I attended a conference on behalf of the National Pork Board's animal welfare committee in November of 2016 entitled "2016 Sustainable Agriculture Summit" in Atlanta Georgia.
Somewhere along the way the thought occurred to me, "Both Sustainability and Continuous Improvement have at their core definition the necessity of measurement".
If you are an astronaut and are planning a trip in space one of the first questions you will have is, "Is it sustainable?" "Can I live through it?" "Is there enough air on board?" All these questions require measurement to answer. How long (measurement) will the trip be? How much (measurement) air does a person require for that time? And what margin (measurement) of error should be considered adequate.
Continuous Improvement is similar in nature. How do I know if I am improving? I will need to measure what I am doing now. That measurement will become a benchmark from which all others are measured to ascertain improvement.
Measurement is so central to these two concepts that it is practically a synonym. If the word "sustainability" is replaced with "measurement" not much is lost in the meaning of the sentence. For example, one of the sessions at the Sustainable Agriculture Summit was titled "Implementing a Sustainable Framework in the Pork Supply Chain". This can also be written "Implementing a Measurable Framework in the Pork Supply Chain". Or another session was described as "Engaging farmers in on-farm conservation and broader
Continuous Improvement kind of tags along on this same definitional train. It becomes the first outcome of measurement. To improve you need two measurements to find improvement. A beginning point and then a point after taking an action aimed at improving.
These two measurement activities are extremely common and completely human. I check my weight. I check my blood pressure. I measure rate of gain in pigs. I measure days on feed. And on and on through life. All with the idea of improving or doing better next time. Measurement and continuous improvement are not a new discovery or idea.
One of the first rules of management that I learned so very long ago says, "If you can't measure it, you can't manage it." I am not concerned with the word "measurement" in this management truism. I am concerned with who the "you" is that is doing the management. If the "you" is "me", an independent producer and free citizen, then the management does not seem so scary. If the "you" becomes a government board or an industry auditor, let alone a global agency, with the power to impose standards on management and demand proof of compliance, I, the farmer, have lost the ability to manage my own farm. I have fundamentally lost freedom.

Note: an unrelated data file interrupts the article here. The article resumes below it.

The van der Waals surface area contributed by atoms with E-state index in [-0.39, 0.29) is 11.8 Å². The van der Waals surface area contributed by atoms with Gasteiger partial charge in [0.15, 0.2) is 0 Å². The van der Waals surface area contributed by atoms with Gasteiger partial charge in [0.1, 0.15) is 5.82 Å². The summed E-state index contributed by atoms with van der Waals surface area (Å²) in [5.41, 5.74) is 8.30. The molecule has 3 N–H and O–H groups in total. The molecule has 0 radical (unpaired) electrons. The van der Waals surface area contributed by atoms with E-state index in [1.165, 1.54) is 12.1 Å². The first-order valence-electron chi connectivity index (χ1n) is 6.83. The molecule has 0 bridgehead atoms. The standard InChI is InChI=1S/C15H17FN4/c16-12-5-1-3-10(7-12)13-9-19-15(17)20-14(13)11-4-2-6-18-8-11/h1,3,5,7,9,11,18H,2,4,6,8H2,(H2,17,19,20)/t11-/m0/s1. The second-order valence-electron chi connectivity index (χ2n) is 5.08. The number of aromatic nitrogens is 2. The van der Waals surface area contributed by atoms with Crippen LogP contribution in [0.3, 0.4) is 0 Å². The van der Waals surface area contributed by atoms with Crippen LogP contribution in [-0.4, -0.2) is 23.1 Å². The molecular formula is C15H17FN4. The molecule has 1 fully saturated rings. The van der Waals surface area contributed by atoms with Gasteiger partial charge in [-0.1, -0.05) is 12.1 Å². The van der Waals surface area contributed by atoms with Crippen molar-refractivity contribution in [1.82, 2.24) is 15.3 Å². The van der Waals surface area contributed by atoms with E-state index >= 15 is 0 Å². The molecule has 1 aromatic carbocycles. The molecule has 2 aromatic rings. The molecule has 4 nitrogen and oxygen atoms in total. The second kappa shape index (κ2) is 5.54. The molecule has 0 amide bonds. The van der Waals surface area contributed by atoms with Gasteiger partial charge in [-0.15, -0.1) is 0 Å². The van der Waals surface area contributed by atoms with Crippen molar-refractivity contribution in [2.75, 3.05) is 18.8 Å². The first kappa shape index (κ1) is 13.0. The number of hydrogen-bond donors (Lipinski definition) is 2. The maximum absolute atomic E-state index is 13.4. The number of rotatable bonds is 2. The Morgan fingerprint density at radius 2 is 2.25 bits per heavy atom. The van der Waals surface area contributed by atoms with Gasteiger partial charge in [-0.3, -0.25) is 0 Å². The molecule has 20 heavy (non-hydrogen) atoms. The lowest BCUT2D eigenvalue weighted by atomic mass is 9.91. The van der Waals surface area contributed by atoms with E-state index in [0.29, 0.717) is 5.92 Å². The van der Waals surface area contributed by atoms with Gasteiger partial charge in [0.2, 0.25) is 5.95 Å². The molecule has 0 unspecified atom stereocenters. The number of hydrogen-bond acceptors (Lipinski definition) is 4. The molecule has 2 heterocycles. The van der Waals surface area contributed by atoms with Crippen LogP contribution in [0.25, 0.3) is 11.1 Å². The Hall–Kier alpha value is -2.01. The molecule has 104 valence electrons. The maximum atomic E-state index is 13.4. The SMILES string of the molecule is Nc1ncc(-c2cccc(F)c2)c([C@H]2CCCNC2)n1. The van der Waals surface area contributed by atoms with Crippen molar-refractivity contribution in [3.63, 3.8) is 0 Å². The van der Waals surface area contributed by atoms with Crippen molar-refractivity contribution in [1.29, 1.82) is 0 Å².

The concepts of measurement, continuous improvement, and management become drivers in the Climate Change dogmas. Specifically, the dogma that Climate Change is caused by man's activities and therefore man's activities need to be managed by..... who?. The typical answer right now is that the management must be done by the government and more specifically a global government.
I am hearing an enormous amount of discussion in farming about measuring new things. "Precision Farming", "Carbon Sequestration", "Cover Crops", "Methane Digesters", to name a few, that require the measurement of parameters that are new to the agricultural discussion. In general anything attached to the Carbon Footprint discussion takes measurement and recordkeeping. Keep in mind that every measurement creates multiple data points that need to be recorded, stored, and analyzed. So there is a whole different discussion to be had about data, its use, security, and ownership. Not that measuring is bad, as I have said. It is "who" is managing with that information that concerns me.
A couple other thoughts and I will stop.
All this data collection, reporting, analysis, and management takes time, money, and talent. So a natural advantage is created for the larger operator who can afford it. Read this as consolidation or vertical integration. I have discussed thoughts on this topic at On Mergers Foreign Ownership and Consolidation
The animal welfare discussion would be enormously different if there was a way to measure pain in an animal or human for that matter. Without measurement, management is guess work and writing meaningful regulations is impossible.
So I hope I have helped to point out that the timeless little action of "measuring" has found deep roots in the Climate Change discussion. How that proceeds has large implications for the future freedoms of agricultural producers.
You may learn more about my involvement with the National Pork Board at my blog entitled A Seat on the National Pork Board